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Plumbers: Radiator Bleeding Problem

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I'm a little stumped over how to bleed a radiator in a friend's house. His radiator, which is cold at the top but hot at the bottom, has a bleed valve at the bottom. When I loosen it, a healthy spurt of warm water shoots out. How am I meant to empty the air which I presume has gathered at the top of the radiator?

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It has the bleed valve at the BOTTOM of the radiator? :confused:

 

You sure there isn't one at the top anywhere?

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Are you absolutely sure that there isn't another bleed valve hidden around the back of the radiator at the top with a plastic cap on it? I have fitted radiators in my house from wickes which have this feature.

 

If not, it sounds like someone has fitted the radiator incorrectly. And if it were me I'd take it off and fit it the right way around.

 

But I am not a plumber, just a very handy engineer. Maybe a real plumber has a better idea

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A bleed valve at the back? Hmm, never thought to look actually, there may well be one. But yes, this one is at the bottom with the thermostat at the other side - the top two ends are just blank metal caps. I'll nip over and check the back of the radiator tonight. Thanks for the suggestions.

 

edit: all of the radiators in the house (council property) are of the same design.

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Originally posted by Ant

But yes, this one is at the bottom with the thermostat at the other side - the top two ends are just blank metal caps. I'll nip over and check the back of the radiator tonight. Thanks for the suggestions.

 

That doesn't sound like a bleed point, it sounds more like a drain hole to empty the radiator.

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If it is a sealed system then you can't bleed the system. If there is no header tank which would be located hopefully several feet above the height of the highest radiator in the house then stop letting water out because the system will just be emptying of water and so making the situation worse A sealed system can be topped up by putting water in from a tap usually near the boiler but it is a bit of a pain forcing all the air out of the radiators..

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It sounds like a sealed system then - there's certainly no bleed point behind the radiator. I'll pass the problem over to someone who knows what they're doing.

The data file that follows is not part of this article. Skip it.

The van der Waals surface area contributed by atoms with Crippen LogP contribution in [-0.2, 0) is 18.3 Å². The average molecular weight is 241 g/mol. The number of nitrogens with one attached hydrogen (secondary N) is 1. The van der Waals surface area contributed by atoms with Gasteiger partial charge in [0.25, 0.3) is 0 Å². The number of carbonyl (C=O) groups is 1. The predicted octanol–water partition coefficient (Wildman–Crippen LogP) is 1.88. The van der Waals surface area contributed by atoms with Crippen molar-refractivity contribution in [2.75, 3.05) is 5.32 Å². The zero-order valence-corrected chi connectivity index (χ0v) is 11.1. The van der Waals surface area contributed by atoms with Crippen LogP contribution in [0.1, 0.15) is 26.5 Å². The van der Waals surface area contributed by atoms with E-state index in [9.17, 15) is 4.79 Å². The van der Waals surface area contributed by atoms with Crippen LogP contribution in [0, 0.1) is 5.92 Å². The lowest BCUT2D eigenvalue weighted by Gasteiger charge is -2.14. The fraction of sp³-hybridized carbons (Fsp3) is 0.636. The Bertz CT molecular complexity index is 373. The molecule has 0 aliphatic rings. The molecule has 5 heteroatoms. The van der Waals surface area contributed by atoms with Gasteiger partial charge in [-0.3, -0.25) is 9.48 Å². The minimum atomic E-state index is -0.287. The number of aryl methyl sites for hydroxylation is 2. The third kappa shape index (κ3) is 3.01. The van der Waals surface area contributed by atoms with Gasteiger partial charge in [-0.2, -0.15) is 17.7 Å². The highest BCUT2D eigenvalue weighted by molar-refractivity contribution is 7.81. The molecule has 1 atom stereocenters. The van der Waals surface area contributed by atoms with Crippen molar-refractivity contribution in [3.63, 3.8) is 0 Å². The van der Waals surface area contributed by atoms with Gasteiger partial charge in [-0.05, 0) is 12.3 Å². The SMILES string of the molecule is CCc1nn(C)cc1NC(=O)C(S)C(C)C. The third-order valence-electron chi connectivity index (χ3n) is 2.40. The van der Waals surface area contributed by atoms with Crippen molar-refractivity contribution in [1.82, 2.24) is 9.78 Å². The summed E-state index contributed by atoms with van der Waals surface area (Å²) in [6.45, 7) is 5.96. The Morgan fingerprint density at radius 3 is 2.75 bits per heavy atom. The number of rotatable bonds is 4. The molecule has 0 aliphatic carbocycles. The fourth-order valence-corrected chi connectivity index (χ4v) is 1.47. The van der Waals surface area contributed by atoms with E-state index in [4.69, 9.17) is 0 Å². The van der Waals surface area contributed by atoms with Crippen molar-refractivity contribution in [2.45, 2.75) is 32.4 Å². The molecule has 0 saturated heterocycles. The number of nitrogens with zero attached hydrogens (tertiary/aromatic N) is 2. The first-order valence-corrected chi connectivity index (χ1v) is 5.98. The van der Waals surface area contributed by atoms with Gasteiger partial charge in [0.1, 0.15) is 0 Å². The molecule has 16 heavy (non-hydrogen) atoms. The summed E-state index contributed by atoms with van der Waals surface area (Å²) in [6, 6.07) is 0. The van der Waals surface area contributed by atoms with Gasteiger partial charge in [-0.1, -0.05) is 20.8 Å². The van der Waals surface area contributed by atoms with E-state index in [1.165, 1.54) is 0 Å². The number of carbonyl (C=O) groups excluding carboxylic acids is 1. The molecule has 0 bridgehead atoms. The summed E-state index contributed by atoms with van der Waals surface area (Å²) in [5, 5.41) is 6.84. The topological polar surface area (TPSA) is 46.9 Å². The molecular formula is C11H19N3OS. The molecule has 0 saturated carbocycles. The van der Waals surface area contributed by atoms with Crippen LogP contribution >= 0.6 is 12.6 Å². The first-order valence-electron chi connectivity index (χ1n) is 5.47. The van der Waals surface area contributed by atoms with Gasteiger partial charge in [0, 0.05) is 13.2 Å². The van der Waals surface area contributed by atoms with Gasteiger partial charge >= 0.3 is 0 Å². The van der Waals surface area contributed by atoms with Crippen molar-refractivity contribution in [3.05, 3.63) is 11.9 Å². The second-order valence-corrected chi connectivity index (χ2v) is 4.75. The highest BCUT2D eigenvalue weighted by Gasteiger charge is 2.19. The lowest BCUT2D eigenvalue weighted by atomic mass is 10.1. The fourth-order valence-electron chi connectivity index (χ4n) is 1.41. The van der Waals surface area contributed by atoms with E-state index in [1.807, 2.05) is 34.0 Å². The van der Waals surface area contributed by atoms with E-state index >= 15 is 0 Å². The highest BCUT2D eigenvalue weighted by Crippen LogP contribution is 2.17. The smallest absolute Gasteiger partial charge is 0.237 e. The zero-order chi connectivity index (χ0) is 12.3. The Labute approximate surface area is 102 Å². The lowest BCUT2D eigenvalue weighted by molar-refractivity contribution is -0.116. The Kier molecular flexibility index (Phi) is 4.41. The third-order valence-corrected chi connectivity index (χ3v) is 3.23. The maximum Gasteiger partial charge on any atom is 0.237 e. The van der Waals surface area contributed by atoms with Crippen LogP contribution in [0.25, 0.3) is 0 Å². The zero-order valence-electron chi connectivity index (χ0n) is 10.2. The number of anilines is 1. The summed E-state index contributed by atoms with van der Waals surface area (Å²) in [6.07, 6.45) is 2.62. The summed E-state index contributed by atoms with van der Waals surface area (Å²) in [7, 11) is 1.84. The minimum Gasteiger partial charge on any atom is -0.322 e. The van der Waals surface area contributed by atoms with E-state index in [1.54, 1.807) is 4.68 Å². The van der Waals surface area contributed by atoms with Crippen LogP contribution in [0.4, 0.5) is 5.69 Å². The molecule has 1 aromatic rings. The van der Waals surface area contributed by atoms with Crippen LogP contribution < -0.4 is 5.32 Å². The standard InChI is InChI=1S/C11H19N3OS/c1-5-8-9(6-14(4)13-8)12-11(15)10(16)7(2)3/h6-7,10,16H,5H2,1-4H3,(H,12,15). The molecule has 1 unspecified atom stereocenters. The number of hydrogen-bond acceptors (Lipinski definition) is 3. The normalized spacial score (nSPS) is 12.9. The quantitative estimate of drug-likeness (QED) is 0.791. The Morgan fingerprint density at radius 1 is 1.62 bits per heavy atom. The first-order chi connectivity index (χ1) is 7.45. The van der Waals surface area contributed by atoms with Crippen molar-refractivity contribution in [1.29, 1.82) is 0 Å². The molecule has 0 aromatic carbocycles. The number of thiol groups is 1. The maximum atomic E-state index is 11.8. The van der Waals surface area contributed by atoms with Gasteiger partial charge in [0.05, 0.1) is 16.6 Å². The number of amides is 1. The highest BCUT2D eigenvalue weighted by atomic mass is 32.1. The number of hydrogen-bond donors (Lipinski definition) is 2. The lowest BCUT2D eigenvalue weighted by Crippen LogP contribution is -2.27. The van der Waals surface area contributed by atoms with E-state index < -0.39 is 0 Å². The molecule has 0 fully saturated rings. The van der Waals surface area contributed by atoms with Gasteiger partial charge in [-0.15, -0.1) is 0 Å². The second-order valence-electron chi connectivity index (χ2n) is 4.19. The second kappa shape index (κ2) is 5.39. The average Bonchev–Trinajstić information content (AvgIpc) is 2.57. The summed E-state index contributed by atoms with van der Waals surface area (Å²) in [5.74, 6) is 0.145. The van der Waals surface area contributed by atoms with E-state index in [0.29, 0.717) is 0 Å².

Thanks everyone.

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Keep us posted Ant. You've got us interested now ;)

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Sorted.

 

There was a 4mm plastic cap that sat flush in the bleed point cavity that made it look just like a round flat decorative feature in the centre of the screw-in nut. Basically we had to smash the thing off with a screwdriver.

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Glad you got it sorted.

 

Incidentally, did you know that a 'small' radiator key is known as "a little bleeder"? Oh, and one of these that is especially designed to adjust valves on the opposite side of the radiator is known as "a right little bleeder".

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Originally posted by WallBuilder

If it is a sealed system then you can't bleed the system. If there is no header tank which would be located hopefully several feet above the height of the highest radiator in the house then stop letting water out because the system will just be emptying of water and so making the situation worse A sealed system can be topped up by putting water in from a tap usually near the boiler but it is a bit of a pain forcing all the air out of the radiators..

Of course you can bleed a sealed system in exactly the same way as you would with a traditional tank fed system. Sealed systems are mainly found nowadays on combi boiler systems, but the air still has to be removed in order to fill it with water ( laws of physics and all that). The only difference is that you have to top it up manually, with water from the main inlet via the filling loop,( a length of flexible pipe usually located near the boiler). When the system is full and all radiators bled, the pressure as seen on the pressure gauge on the front of the boiler should read approx. 1-1.5 Bar. Job done.

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Guest Pauly
Originally posted by Sam Miguel

Incidentally, did you know that a 'small' radiator key is known as "a little bleeder"? Oh, and one of these that is especially designed to adjust valves on the opposite side of the radiator is known as "a right little bleeder".

 

:lol: :lol: Lovin it. :D

 

Incidentally if you weren't able to find a bleed valve (some of the newer council heating systems have their bleed valves removed so that tenants can't mess with them) then you could always carefully take a wrench to one of the upper metal caps and loosen it a little until you hear air coming out. Then all you have to do is quickly tighten it when water starts dripping out. Careful how much you open it though as you really don't want it to come all the way off. :nono: Might be an idea to put a cloth underneath as well because that water can get pretty dirty. :gag:

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